Couples take an unexpected path to shreveport and find home
The verse is from "As Time Goes By" by Herman Hupfeld. The song, as sung by Dooley Wilson in the film "Casablanca," is the soundtrack for finding love in war-torn Europe en route to a better life in America.
This is the story of two sisters and their husbands who did just that. Sanela Tomic and Anela Majstorovic are sisters. Bosnian by birth, they were enjoying a good life in the former Yugoslavia. In 1992, their story took a dramatic turn, as did the story of their homeland.
"In 1992, the war broke out," Sanela said. "Before we knew it, it became this raging conflict between previous states. We escaped the war. We went to Germany because we had family there. In the meantime, we realized the war wasn't going to be over any time soon, so we had to find a way to somehow start our life in Germany."
Those first few months were difficult, Sanela said. They were a pair of homeless refugees.
They found some solace in the kindness of people they met along the way. On one memorable night – Sanela's birthday – they decided to break free of the struggle, even if only for a few hours.
"After a few months living in horrible conditions, we decided it was time for us to go out and have fun, because it was my birthday," Sanela said. "We were a couple of cute-looking young girls, and we knew that we were going to be able to get into a nightclub."
That's the night that fate intervened. Zoran Tomic was in the same nightclub that night, hanging out with a friend who knew Sanela and Anela. For Zoran, it was love at first sight. But the mutual friend told Zoran – who is from Belgrade, Serbia – that he had no chance with her. Undaunted, Zoran made his move.
"He approached me on my birthday 30 years ago, on Sept. 18, and we have been together ever since," Salena said.
Sanela moved in with Zoran. That left Anela looking for a roommate. Her new roommate invited some friends over for dinner one night.
Fate intervened again, this time in Renato Majstorovic. For Renato, it was love at first bite.
"I met my beautiful wife through mutual friends," Renato said. "One night I got invited over, and she cooked dinner. I told myself, 'This is it. This is the one I am going to marry.'"
Renato is Croatian. So here are two Bosnians, a Serbian and a Croatian, finding love in Germany when they would have been bitter rivals back in their homeland.
"What's interesting is that all three sides were fighting against each other," Sanela said. "But somehow, against all odds, we literally got together and got married in the midst of that chaos over there. Obviously, we have made right decisions. Look at us now, 30 years later going strong."
War was raging back home. But love conquers all.
"My dad knew I was dating Zoran, but he didn't have an opportunity to meet him," Sanela recalls. "My sister and I were living in our first apartment together. He (our father) came over to tell us that his sister died from a grenade that was thrown by the opposing side. Knowing that Zoran was from Serbia, I didn't know what kind of reaction that would cause. My dad said if he knew who did that he would be angry at that person, but he cannot be angry at an entire nation for things a few individuals are doing."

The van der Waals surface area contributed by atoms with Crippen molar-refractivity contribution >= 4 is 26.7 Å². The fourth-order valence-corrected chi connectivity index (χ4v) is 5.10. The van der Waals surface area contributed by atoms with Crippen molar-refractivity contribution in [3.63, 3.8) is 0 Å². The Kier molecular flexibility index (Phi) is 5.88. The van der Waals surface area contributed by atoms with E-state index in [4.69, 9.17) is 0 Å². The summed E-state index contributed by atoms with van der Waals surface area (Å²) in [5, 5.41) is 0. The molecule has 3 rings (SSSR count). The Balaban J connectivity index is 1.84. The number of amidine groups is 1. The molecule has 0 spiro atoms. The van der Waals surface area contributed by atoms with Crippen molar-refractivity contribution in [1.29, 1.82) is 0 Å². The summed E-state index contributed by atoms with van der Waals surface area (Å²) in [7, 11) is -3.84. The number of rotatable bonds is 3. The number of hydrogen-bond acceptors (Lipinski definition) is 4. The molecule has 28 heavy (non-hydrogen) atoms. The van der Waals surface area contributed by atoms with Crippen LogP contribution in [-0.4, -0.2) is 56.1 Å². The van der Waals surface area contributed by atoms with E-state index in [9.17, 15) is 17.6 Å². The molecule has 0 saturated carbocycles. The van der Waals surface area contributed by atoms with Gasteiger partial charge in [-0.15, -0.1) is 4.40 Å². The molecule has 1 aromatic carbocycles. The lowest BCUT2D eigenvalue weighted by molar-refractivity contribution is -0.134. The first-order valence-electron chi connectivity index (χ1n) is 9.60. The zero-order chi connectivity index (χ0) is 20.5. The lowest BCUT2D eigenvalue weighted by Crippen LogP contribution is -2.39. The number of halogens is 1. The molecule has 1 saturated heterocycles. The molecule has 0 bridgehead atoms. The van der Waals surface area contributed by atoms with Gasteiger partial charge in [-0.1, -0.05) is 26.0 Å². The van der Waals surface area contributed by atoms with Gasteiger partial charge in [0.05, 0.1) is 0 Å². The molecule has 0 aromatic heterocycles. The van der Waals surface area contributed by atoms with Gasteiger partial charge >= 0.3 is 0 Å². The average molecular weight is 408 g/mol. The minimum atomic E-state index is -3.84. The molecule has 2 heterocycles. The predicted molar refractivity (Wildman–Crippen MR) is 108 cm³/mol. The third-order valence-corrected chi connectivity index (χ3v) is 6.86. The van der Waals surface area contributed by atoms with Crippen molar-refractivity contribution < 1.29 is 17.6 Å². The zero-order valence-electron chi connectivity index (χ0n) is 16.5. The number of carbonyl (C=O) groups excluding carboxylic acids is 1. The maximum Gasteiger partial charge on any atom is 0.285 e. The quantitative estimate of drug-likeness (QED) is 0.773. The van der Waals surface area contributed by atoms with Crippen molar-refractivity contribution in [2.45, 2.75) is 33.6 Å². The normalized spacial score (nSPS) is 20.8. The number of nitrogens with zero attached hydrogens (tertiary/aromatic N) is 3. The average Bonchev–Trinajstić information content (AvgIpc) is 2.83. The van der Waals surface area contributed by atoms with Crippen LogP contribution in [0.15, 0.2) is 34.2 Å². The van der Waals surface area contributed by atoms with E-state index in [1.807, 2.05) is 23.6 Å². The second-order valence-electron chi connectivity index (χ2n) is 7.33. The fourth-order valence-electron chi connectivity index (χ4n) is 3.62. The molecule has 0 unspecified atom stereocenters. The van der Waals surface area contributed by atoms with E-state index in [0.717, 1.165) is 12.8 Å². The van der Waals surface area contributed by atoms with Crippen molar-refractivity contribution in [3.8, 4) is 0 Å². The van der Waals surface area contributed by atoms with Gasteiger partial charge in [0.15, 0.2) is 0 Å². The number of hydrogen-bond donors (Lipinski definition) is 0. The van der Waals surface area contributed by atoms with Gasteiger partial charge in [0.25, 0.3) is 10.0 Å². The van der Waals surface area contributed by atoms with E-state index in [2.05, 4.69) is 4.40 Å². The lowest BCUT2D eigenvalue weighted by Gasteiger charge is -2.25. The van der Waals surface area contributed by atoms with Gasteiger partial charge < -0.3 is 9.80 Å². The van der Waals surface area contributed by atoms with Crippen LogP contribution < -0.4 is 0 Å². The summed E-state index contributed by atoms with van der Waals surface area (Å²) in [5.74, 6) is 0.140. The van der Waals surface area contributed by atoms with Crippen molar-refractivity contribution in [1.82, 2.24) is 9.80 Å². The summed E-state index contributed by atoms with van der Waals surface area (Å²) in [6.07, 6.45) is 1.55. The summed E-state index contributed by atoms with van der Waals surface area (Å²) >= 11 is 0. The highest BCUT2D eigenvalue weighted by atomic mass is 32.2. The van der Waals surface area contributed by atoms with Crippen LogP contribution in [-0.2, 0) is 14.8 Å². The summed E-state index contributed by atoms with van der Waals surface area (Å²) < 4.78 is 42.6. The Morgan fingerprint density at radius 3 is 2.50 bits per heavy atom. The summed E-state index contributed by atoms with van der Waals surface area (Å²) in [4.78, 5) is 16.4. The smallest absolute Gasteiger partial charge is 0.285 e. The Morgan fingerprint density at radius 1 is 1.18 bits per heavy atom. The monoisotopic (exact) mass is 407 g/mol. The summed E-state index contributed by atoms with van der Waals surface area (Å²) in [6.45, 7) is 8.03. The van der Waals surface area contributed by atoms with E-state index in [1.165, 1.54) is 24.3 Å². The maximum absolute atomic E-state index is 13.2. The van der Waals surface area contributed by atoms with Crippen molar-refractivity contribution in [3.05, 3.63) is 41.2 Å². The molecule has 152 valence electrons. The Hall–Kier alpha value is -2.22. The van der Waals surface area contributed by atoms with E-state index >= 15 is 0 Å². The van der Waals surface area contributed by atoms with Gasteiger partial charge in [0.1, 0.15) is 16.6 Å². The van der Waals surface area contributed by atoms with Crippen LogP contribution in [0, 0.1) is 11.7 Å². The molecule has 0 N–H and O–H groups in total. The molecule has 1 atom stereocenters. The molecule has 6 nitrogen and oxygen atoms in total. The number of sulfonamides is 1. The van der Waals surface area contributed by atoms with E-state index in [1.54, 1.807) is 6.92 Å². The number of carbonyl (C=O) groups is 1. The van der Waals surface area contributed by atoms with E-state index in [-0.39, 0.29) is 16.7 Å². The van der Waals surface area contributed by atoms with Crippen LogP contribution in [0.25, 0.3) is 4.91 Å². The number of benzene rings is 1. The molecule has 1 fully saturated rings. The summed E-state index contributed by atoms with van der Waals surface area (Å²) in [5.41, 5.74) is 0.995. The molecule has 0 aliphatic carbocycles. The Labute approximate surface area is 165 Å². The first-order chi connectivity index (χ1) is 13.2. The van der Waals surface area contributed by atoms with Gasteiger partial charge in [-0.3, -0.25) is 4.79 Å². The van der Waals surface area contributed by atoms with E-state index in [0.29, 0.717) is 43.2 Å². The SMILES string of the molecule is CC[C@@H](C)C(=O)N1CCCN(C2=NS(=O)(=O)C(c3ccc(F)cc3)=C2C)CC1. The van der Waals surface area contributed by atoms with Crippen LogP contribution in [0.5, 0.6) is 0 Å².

Renato said his parents taught him a similar lesson.
"I grew up in a family that doesn't hate," he said. "They love everybody. They love their neighbor. They love other people. It doesn't matter."
Sanela and Anela arrived in Germany with one suitcase each. They met their husbands, started families, worked hard and paid their taxes. They believed they were doing everything right to build a new life there.
But after a peace agreement was signed and the war in the former Yugoslavia ended, the German government wanted them to return to their homeland because they were deemed "financially stable."
"We were just in disbelief because we thought we were doing the right thing," Sanela said. "We never abused the system. We decided to go somewhere where our hard work would be recognized."
Sanela said they wrote a letter to the Catholic Conference Refugee Program, which helped displaced refugees. With their assistance, the two families landed in Shreveport in 1997 – Sanela with seven suitcases and Anela with six – ready to build their dream once again.
Their sponsor at the Catholic Conference Refugee Program helped them find work.
"We started from zero," Zoran said. "I was working the kitchen at Superior Grill for $6 an hour. Renato was a bus boy. I said to my wife, 'Did I come here for this? What the hell? From the life I had in Europe?' But you need to start from zero here to go somewhere."
Sanela added: "Every beginning is difficult. We didn't expect how difficult. But we have persevered."
Zoran and Renato were at Superior Grill. Sanela was tending bar at Copeland's. And Anela was a manager at Julie Anne's Bakery.
"I am not a baker," Anela said. "Mrs. Julie Anne (Nelson) taught me everything.